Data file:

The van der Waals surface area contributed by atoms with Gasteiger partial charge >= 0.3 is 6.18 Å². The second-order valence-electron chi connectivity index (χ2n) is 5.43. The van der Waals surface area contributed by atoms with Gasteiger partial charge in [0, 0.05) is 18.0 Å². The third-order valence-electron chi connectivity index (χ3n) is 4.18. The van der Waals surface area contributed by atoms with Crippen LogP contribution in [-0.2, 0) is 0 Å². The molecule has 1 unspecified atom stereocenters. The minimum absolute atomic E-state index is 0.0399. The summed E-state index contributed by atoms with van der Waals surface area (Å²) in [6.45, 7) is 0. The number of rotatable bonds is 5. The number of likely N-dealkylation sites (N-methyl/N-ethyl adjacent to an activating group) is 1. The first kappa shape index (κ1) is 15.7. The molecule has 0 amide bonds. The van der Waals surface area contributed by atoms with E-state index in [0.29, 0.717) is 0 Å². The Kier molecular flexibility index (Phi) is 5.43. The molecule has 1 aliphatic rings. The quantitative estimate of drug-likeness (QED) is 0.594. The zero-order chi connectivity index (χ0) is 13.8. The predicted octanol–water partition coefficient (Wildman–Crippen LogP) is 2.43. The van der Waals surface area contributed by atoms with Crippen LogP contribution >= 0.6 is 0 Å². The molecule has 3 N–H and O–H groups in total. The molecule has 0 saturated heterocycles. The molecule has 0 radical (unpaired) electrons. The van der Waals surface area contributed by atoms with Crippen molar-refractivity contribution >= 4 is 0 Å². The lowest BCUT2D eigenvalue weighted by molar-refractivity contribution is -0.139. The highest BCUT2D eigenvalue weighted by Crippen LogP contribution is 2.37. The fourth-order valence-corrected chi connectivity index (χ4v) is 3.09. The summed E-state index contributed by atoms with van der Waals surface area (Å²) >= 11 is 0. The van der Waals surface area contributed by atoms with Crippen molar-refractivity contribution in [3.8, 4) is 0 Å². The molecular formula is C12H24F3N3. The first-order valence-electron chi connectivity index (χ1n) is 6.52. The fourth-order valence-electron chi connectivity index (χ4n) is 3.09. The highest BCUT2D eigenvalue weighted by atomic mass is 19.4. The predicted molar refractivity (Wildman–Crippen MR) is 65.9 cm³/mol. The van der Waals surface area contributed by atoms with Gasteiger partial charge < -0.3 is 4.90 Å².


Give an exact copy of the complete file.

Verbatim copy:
The van der Waals surface area contributed by atoms with Gasteiger partial charge >= 0.3 is 6.18 Å². The second-order valence-electron chi connectivity index (χ2n) is 5.43. The van der Waals surface area contributed by atoms with Gasteiger partial charge in [0, 0.05) is 18.0 Å². The third-order valence-electron chi connectivity index (χ3n) is 4.18. The van der Waals surface area contributed by atoms with Crippen LogP contribution in [-0.2, 0) is 0 Å². The molecule has 1 unspecified atom stereocenters. The minimum absolute atomic E-state index is 0.0399. The summed E-state index contributed by atoms with van der Waals surface area (Å²) in [6.45, 7) is 0. The number of rotatable bonds is 5. The number of likely N-dealkylation sites (N-methyl/N-ethyl adjacent to an activating group) is 1. The first kappa shape index (κ1) is 15.7. The molecule has 0 amide bonds. The van der Waals surface area contributed by atoms with E-state index in [0.29, 0.717) is 0 Å². The Kier molecular flexibility index (Phi) is 5.43. The molecule has 1 aliphatic rings. The quantitative estimate of drug-likeness (QED) is 0.594. The zero-order chi connectivity index (χ0) is 13.8. The predicted octanol–water partition coefficient (Wildman–Crippen LogP) is 2.43. The van der Waals surface area contributed by atoms with Crippen LogP contribution >= 0.6 is 0 Å². The molecule has 3 N–H and O–H groups in total. The molecule has 0 saturated heterocycles. The molecule has 0 radical (unpaired) electrons. The van der Waals surface area contributed by atoms with Crippen molar-refractivity contribution >= 4 is 0 Å². The lowest BCUT2D eigenvalue weighted by molar-refractivity contribution is -0.139. The highest BCUT2D eigenvalue weighted by Crippen LogP contribution is 2.37. The fourth-order valence-corrected chi connectivity index (χ4v) is 3.09. The summed E-state index contributed by atoms with van der Waals surface area (Å²) >= 11 is 0. The van der Waals surface area contributed by atoms with Crippen molar-refractivity contribution in [3.8, 4) is 0 Å². The molecular formula is C12H24F3N3. The first-order valence-electron chi connectivity index (χ1n) is 6.52. The fourth-order valence-electron chi connectivity index (χ4n) is 3.09. The highest BCUT2D eigenvalue weighted by atomic mass is 19.4. The predicted molar refractivity (Wildman–Crippen MR) is 65.9 cm³/mol. The van der Waals surface area contributed by atoms with Gasteiger partial charge < -0.3 is 4.90 Å².